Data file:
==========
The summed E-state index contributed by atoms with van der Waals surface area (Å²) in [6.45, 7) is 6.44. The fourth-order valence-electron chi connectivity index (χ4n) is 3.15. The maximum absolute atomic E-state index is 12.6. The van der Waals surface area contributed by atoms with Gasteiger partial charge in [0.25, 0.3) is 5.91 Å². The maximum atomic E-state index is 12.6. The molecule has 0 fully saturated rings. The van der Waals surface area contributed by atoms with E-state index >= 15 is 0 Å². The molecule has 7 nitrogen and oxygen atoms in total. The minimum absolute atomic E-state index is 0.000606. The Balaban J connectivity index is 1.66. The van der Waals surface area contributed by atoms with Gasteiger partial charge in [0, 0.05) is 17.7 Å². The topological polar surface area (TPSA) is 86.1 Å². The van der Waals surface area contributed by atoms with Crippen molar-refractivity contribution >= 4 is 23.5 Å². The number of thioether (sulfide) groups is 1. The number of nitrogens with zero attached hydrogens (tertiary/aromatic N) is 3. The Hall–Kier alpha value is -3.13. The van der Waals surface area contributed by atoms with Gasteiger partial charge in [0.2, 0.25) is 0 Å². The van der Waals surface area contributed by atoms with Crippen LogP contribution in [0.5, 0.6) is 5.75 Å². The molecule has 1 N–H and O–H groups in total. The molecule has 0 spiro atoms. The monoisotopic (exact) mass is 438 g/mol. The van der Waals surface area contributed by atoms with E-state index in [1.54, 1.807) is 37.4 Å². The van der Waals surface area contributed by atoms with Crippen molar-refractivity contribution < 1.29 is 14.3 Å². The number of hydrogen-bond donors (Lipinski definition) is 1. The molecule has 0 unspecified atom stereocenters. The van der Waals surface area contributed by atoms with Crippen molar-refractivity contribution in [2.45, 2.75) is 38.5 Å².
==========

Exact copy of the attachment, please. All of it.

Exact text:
The summed E-state index contributed by atoms with van der Waals surface area (Å²) in [6.45, 7) is 6.44. The fourth-order valence-electron chi connectivity index (χ4n) is 3.15. The maximum absolute atomic E-state index is 12.6. The van der Waals surface area contributed by atoms with Gasteiger partial charge in [0.25, 0.3) is 5.91 Å². The maximum atomic E-state index is 12.6. The molecule has 0 fully saturated rings. The van der Waals surface area contributed by atoms with E-state index >= 15 is 0 Å². The molecule has 7 nitrogen and oxygen atoms in total. The minimum absolute atomic E-state index is 0.000606. The Balaban J connectivity index is 1.66. The van der Waals surface area contributed by atoms with Gasteiger partial charge in [0, 0.05) is 17.7 Å². The topological polar surface area (TPSA) is 86.1 Å². The van der Waals surface area contributed by atoms with Crippen molar-refractivity contribution >= 4 is 23.5 Å². The number of thioether (sulfide) groups is 1. The number of nitrogens with zero attached hydrogens (tertiary/aromatic N) is 3. The Hall–Kier alpha value is -3.13. The van der Waals surface area contributed by atoms with Gasteiger partial charge in [0.2, 0.25) is 0 Å². The van der Waals surface area contributed by atoms with Crippen LogP contribution in [0.5, 0.6) is 5.75 Å². The molecule has 1 N–H and O–H groups in total. The molecule has 0 spiro atoms. The monoisotopic (exact) mass is 438 g/mol. The van der Waals surface area contributed by atoms with E-state index in [1.54, 1.807) is 37.4 Å². The van der Waals surface area contributed by atoms with Crippen molar-refractivity contribution < 1.29 is 14.3 Å². The number of hydrogen-bond donors (Lipinski definition) is 1. The molecule has 0 unspecified atom stereocenters. The van der Waals surface area contributed by atoms with Crippen molar-refractivity contribution in [2.45, 2.75) is 38.5 Å².